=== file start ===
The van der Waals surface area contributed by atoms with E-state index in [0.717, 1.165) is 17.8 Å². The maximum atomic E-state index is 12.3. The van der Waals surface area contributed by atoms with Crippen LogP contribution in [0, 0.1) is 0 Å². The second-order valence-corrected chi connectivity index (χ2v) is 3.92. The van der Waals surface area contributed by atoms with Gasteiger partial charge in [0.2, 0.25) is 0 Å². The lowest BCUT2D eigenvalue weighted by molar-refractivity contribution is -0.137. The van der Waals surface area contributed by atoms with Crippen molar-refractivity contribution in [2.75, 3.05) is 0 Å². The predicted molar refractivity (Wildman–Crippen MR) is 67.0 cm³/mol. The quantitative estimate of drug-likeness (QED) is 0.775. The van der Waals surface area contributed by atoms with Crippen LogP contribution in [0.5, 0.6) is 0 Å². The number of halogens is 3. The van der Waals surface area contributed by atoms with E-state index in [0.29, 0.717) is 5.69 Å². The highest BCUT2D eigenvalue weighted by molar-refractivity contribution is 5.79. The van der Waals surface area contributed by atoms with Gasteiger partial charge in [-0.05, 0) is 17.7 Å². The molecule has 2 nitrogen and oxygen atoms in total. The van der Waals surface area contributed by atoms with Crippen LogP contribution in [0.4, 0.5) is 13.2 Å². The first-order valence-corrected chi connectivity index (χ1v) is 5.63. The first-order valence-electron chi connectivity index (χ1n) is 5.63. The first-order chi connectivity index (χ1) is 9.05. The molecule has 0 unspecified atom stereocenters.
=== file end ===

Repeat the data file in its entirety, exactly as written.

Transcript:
The van der Waals surface area contributed by atoms with E-state index in [0.717, 1.165) is 17.8 Å². The maximum atomic E-state index is 12.3. The van der Waals surface area contributed by atoms with Crippen LogP contribution in [0, 0.1) is 0 Å². The second-order valence-corrected chi connectivity index (χ2v) is 3.92. The van der Waals surface area contributed by atoms with Gasteiger partial charge in [0.2, 0.25) is 0 Å². The lowest BCUT2D eigenvalue weighted by molar-refractivity contribution is -0.137. The van der Waals surface area contributed by atoms with Crippen molar-refractivity contribution in [2.75, 3.05) is 0 Å². The predicted molar refractivity (Wildman–Crippen MR) is 67.0 cm³/mol. The quantitative estimate of drug-likeness (QED) is 0.775. The van der Waals surface area contributed by atoms with Crippen LogP contribution in [0.5, 0.6) is 0 Å². The number of halogens is 3. The van der Waals surface area contributed by atoms with E-state index in [0.29, 0.717) is 5.69 Å². The highest BCUT2D eigenvalue weighted by molar-refractivity contribution is 5.79. The van der Waals surface area contributed by atoms with Gasteiger partial charge in [-0.05, 0) is 17.7 Å². The molecule has 2 nitrogen and oxygen atoms in total. The van der Waals surface area contributed by atoms with Crippen LogP contribution in [0.4, 0.5) is 13.2 Å². The first-order valence-corrected chi connectivity index (χ1v) is 5.63. The first-order valence-electron chi connectivity index (χ1n) is 5.63. The first-order chi connectivity index (χ1) is 9.05. The molecule has 0 unspecified atom stereocenters.